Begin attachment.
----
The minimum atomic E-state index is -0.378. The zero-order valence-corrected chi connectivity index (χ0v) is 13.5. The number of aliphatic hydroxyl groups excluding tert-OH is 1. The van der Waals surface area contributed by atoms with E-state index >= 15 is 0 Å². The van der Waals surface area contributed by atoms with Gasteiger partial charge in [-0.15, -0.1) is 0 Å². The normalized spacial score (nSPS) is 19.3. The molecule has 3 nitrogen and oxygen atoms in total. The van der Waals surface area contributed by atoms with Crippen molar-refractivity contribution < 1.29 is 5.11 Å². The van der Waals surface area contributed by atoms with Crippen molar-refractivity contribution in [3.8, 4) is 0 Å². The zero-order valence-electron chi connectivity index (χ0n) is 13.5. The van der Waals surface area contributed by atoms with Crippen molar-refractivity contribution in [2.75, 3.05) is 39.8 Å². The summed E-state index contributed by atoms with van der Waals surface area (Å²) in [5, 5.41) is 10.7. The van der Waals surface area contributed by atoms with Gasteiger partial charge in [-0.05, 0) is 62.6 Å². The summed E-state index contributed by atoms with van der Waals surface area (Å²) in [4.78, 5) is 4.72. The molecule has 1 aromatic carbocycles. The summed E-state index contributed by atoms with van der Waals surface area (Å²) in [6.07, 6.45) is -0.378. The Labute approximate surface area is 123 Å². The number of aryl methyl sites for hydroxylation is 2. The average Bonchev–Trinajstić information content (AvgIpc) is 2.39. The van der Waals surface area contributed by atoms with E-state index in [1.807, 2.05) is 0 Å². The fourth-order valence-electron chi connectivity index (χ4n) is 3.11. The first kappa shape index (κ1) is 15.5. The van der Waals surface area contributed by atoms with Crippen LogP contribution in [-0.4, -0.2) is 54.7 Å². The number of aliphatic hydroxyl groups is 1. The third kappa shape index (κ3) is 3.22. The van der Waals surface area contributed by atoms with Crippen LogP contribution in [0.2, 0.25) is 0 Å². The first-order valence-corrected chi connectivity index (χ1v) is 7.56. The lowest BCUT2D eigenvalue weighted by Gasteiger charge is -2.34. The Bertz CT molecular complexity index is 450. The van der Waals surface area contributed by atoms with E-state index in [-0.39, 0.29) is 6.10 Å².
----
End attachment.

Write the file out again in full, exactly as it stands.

The minimum atomic E-state index is -0.378. The zero-order valence-corrected chi connectivity index (χ0v) is 13.5. The number of aliphatic hydroxyl groups excluding tert-OH is 1. The van der Waals surface area contributed by atoms with E-state index >= 15 is 0 Å². The van der Waals surface area contributed by atoms with Gasteiger partial charge in [-0.15, -0.1) is 0 Å². The normalized spacial score (nSPS) is 19.3. The molecule has 3 nitrogen and oxygen atoms in total. The van der Waals surface area contributed by atoms with Crippen molar-refractivity contribution < 1.29 is 5.11 Å². The van der Waals surface area contributed by atoms with Crippen molar-refractivity contribution in [3.8, 4) is 0 Å². The zero-order valence-electron chi connectivity index (χ0n) is 13.5. The van der Waals surface area contributed by atoms with Crippen molar-refractivity contribution in [2.75, 3.05) is 39.8 Å². The summed E-state index contributed by atoms with van der Waals surface area (Å²) in [5, 5.41) is 10.7. The van der Waals surface area contributed by atoms with Gasteiger partial charge in [-0.05, 0) is 62.6 Å². The summed E-state index contributed by atoms with van der Waals surface area (Å²) in [4.78, 5) is 4.72. The molecule has 1 aromatic carbocycles. The summed E-state index contributed by atoms with van der Waals surface area (Å²) in [6.07, 6.45) is -0.378. The Labute approximate surface area is 123 Å². The number of aryl methyl sites for hydroxylation is 2. The average Bonchev–Trinajstić information content (AvgIpc) is 2.39. The van der Waals surface area contributed by atoms with E-state index in [1.807, 2.05) is 0 Å². The fourth-order valence-electron chi connectivity index (χ4n) is 3.11. The first kappa shape index (κ1) is 15.5. The van der Waals surface area contributed by atoms with Crippen LogP contribution in [-0.4, -0.2) is 54.7 Å². The number of aliphatic hydroxyl groups is 1. The third kappa shape index (κ3) is 3.22. The van der Waals surface area contributed by atoms with Crippen LogP contribution in [0.2, 0.25) is 0 Å². The first-order valence-corrected chi connectivity index (χ1v) is 7.56. The lowest BCUT2D eigenvalue weighted by Gasteiger charge is -2.34. The Bertz CT molecular complexity index is 450. The van der Waals surface area contributed by atoms with E-state index in [-0.39, 0.29) is 6.10 Å².